Powered by NewsLook.com
From Popcorn To Vending Snacks: FDA Ups Calorie Count Rules

From Popcorn To Vending Snacks: FDA Ups Calorie Count Rules

Newsy (Nov. 25, 2014) The US FDA is announcing new calorie rules on Tuesday that will require everywhere from theaters to vending machines to include calorie counts. Video provided by Newsy
Powered by NewsLook.com

Search ScienceDaily

Number of stories in archives: 140,361

Find with keyword(s):
Enter a keyword or phrase to search ScienceDaily for related topics and research stories.

Save/Print:
Share:

Breaking News:

Strange & Offbeat Stories


Plants & Animals

Earth & Climate

Fossils & Ruins

In Other News

... from NewsDaily.com

Science News

Health News

Environment News

Technology News



Save/Print:
Share:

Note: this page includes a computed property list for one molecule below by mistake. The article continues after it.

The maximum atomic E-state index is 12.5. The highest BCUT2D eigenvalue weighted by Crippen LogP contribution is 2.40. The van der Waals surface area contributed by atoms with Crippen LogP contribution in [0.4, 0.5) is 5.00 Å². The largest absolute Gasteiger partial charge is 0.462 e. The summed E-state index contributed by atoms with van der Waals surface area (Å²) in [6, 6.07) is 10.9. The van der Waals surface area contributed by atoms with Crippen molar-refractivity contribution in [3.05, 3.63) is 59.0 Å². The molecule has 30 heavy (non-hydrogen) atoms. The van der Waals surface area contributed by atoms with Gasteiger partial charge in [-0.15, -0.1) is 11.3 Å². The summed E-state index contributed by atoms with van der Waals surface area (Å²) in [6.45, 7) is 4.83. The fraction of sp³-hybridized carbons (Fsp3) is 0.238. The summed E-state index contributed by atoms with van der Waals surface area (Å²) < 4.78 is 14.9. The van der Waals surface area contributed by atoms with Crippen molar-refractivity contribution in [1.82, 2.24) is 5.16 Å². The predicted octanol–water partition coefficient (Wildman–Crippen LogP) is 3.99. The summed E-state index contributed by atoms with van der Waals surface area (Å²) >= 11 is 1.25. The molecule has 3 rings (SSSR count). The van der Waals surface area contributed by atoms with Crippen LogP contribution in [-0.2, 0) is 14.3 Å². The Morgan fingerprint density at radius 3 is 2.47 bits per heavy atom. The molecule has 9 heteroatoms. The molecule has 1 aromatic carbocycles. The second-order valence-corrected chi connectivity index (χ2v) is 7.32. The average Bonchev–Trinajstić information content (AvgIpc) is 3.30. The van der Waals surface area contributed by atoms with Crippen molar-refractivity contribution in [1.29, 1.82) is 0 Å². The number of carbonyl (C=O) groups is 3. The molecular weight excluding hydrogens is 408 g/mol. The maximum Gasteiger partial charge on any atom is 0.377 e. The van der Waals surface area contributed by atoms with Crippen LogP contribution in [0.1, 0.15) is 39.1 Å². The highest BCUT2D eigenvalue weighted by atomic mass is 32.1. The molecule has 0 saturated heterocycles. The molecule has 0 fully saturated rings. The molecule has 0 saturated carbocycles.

Free Subscriptions


Get the latest science news with ScienceDaily's free email newsletters, updated daily and weekly. Or view hourly updated newsfeeds in your RSS reader:

Get Social & Mobile


Keep up to date with the latest news from ScienceDaily via social networks and mobile apps:

Have Feedback?


Tell us what you think of ScienceDaily -- we welcome both positive and negative comments. Have any problems using the site? Questions?
Mobile: iPhone Android Web
Follow: Facebook Twitter Google+
Subscribe: RSS Feeds Email Newsletters
Latest Headlines Health & Medicine Mind & Brain Space & Time Matter & Energy Computers & Math Plants & Animals Earth & Climate Fossils & Ruins